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Crown livings also, in the interval between the two periods, would be filled up on the same principles. To assist in the reorganization of the Church, and to favour the creation of a body which could negotiate on behalf of the Church with the Commissioners, the Convention Act, which prevented the assembling of the clergy and laity of the Church, would be at once repealed; and power would be taken to the Queen in Council to recognize any governing body which the clergy and laity of the Disestablished Church might agree on, and which actually represented both; and that body would be incorporated. Assuming that by January 1, 1871, or some other date to be substituted in the Bill, this governing body would have been constituted, Mr. Gladstone spent more than an hour in explaining the complicated details of the arrangements for dealing with the Church and its property in its disestablished condition. And first he explained how vested interests would be met. A vested interest he defined to be the title of an incumbent (including in this term Bishops and dignitaries as well as beneficed clergy) to receive a certain annuity out of the property of the Church (fees, pew-rents, &c., being put out of the question) in consideration of the performance of a certain duty. The Commissioners would ascertain the amount of each incumbent's income, deducting what he paid for curates; and so long as he continued to discharge his duties, that income would be paid him; but he might apply to have this commuted into an annuity for life. It was not proposed to interfere compulsorily with the position of the incumbent in relation to his freehold or the incidents of his landlordship, with three exceptions that his title to the tithe rent-charge would be vested immediately in the Commissioners; that the freehold of churches wholly in ruins would be taken from the incumbent; and that the peerage rights of the Irish Bishops would cease at once. The compensation to curates would be of two kinds. What Mr. Gladstone called "transitory curates" would be dealt with on a principle borrowed from the Civil Service Superannuation Act, and would be dismissed with a gratuity; but permanent curates-i. e. those who have been employed in the same parish from January 1, 1869, to January 1, 1871, or have left their employment not from their own free will or misconduct-would be entitled to compensation on the same principle as the incumbents. Mr. Gladstone was also careful to point out that this would be paid by the incumbents. Private endowments would not be touched; and these Mr. Gladstone said would be the only "marketable property" conveyed to the Church. But he limited the term to money contributed from private sources since the year 1660, and pointed out that it would not include churches and glebe houses. As to churches, wherever the "governing body" made an application, accompanied by a declaration that they meant either to maintain the church for public worship, or to remove it to some more convenient position, it would be handed over to them; but in the case of St. Patrick's Cathedral, and about a dozen other churches partaking of the character of national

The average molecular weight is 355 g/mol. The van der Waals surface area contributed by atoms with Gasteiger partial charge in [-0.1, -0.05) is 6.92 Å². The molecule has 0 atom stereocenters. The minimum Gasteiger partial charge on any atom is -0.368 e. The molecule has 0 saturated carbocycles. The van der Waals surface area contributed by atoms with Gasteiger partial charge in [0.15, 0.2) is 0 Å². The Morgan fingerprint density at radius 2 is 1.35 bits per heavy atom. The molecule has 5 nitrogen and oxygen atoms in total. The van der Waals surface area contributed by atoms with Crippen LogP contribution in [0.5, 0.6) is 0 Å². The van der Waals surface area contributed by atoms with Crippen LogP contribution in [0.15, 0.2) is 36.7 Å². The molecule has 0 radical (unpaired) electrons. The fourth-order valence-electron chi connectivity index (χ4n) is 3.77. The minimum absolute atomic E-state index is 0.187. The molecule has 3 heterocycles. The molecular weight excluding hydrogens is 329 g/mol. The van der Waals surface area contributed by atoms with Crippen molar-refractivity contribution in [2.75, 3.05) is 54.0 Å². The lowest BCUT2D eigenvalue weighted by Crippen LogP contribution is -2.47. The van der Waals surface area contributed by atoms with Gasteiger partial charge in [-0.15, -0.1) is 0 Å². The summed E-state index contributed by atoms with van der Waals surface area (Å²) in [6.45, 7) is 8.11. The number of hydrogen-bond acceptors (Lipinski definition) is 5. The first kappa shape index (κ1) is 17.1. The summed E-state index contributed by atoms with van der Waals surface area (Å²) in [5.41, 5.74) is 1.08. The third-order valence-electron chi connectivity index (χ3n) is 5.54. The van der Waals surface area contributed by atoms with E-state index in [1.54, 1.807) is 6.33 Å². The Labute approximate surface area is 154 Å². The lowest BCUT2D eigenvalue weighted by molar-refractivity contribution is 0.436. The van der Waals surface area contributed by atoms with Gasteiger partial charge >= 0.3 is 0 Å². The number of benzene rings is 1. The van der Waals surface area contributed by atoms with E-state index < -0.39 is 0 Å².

memorials, the Commissioners would be empowered to allot a moderate sum for their maintenance. Churches not in use, and not capable of being restored for purposes of worship, would be handed over to the Board of Works, with an allocation of funds sufficient for their maintenance. On the knotty point of glebe houses Mr. Gladstone said he had seen reason to modify his views of last year. They were not marketable property, for though an expenditure on them of 1,200,000l. could be traced distinctly, their annual value was only 18,6007., and there was a quarter of a million of building charges on them which the State would have to pay on coming into possession. It was therefore proposed to hand over the glebe houses to the governing body on their paying the building charges, and they would be allowed to purchase a certain amount of glebe land round the houses at a fair valuation. The burial grounds adjacent to churches would go with the churches, all existing rights being preserved, and other burial grounds would be handed over to the guardians of the poor. Passing to the mode in which he proposed to deal with the Regium Donum and the Maynooth Grant, amounting together to about 70,0007., Mr. Gladstone said that the Presbyterian ministers, recipients of the Regium Donum, would be compensated on the same principles as the incumbents of the Disestablished Church; and in regard both to the grant to Maynooth and the grants to Presbyterian Colleges in order to give ample time for the necessary arrangements, and to avoid the sudden shock and disappointment to individuals-there would be a valuation of all the interests in these grants at 14 years' purchase of the capital amount annually voted. This portion of his speech he concluded by an elaborate explanation of a scheme for the final extinction of the tithe rent-charge in 45 years. Landlords would be allowed, if they chose, to purchase it at 22 years' purchase, and if they did not accept the offer they would come under another and a general operation. There would be a compulsory sale to them of the tithe rent-charge, at a rate which would yield 4 per cent.; and, on the other side, they would be credited with a loan at 3 per cent., payable in instalments in 45 years. The power of purchase would remain in the hands of the tenants for three years after the passing of the Act, and it was also proposed that the tenants should have a right of pre-emption of all lands sold by the Commission, and that three-fourths of the purchase-money might be left on the security of the land. The financial results of these operations Mr. Gladstone stated thus:-The tithe rent-charge would yield 9,000,0007.; lands and perpetuity rents, 6,250,000%.; money, 750,000.-total, 16,000,0007.; the present value of the property of the Irish Church. Of this the Bill would dispose of 8,650,0007., viz. :-Vested interests of incumbents, 4,900,0007.; curates, 800,0007.; lay compensation, 900,0007.; private endowments, 500,0007.; building charges, 250,000/.; commutation of Maynooth Grant and the Regium Donum, 1,100,000l., and expenses of the Commission, 200,0007. Consequently, there would